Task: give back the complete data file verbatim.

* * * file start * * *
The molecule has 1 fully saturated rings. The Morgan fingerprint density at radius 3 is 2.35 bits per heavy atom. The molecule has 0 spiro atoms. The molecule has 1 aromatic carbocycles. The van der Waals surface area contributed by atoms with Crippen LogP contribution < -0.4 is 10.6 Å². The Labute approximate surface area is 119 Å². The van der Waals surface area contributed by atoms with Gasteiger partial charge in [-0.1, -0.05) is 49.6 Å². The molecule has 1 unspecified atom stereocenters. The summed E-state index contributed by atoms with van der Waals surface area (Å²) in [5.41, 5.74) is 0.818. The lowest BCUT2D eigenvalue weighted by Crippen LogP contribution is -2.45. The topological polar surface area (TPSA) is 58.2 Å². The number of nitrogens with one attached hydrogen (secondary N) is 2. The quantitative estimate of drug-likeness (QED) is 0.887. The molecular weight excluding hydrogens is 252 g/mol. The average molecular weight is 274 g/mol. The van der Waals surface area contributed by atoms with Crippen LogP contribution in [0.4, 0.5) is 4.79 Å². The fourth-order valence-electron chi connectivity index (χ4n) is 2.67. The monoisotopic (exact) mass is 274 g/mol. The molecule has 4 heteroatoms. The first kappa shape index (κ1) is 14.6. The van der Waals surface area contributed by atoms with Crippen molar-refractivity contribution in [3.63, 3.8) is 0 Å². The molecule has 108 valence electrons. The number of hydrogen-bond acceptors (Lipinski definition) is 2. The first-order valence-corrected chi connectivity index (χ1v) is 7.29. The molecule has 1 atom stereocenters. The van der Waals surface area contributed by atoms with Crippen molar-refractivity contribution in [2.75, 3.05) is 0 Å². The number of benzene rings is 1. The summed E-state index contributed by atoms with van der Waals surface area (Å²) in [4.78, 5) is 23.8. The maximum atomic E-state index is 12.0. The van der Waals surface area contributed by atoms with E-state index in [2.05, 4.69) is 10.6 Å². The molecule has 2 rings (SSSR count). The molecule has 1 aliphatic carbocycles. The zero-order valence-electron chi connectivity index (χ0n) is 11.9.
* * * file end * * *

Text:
The molecule has 1 fully saturated rings. The Morgan fingerprint density at radius 3 is 2.35 bits per heavy atom. The molecule has 0 spiro atoms. The molecule has 1 aromatic carbocycles. The van der Waals surface area contributed by atoms with Crippen LogP contribution < -0.4 is 10.6 Å². The Labute approximate surface area is 119 Å². The van der Waals surface area contributed by atoms with Gasteiger partial charge in [-0.1, -0.05) is 49.6 Å². The molecule has 1 unspecified atom stereocenters. The summed E-state index contributed by atoms with van der Waals surface area (Å²) in [5.41, 5.74) is 0.818. The lowest BCUT2D eigenvalue weighted by Crippen LogP contribution is -2.45. The topological polar surface area (TPSA) is 58.2 Å². The number of nitrogens with one attached hydrogen (secondary N) is 2. The quantitative estimate of drug-likeness (QED) is 0.887. The molecular weight excluding hydrogens is 252 g/mol. The average molecular weight is 274 g/mol. The van der Waals surface area contributed by atoms with Crippen LogP contribution in [0.4, 0.5) is 4.79 Å². The fourth-order valence-electron chi connectivity index (χ4n) is 2.67. The monoisotopic (exact) mass is 274 g/mol. The molecule has 4 heteroatoms. The first kappa shape index (κ1) is 14.6. The van der Waals surface area contributed by atoms with Crippen molar-refractivity contribution in [3.63, 3.8) is 0 Å². The molecule has 108 valence electrons. The number of hydrogen-bond acceptors (Lipinski definition) is 2. The first-order valence-corrected chi connectivity index (χ1v) is 7.29. The molecule has 1 atom stereocenters. The van der Waals surface area contributed by atoms with Crippen molar-refractivity contribution in [2.75, 3.05) is 0 Å². The number of benzene rings is 1. The summed E-state index contributed by atoms with van der Waals surface area (Å²) in [4.78, 5) is 23.8. The maximum atomic E-state index is 12.0. The van der Waals surface area contributed by atoms with E-state index in [2.05, 4.69) is 10.6 Å². The molecule has 2 rings (SSSR count). The molecule has 1 aliphatic carbocycles. The zero-order valence-electron chi connectivity index (χ0n) is 11.9.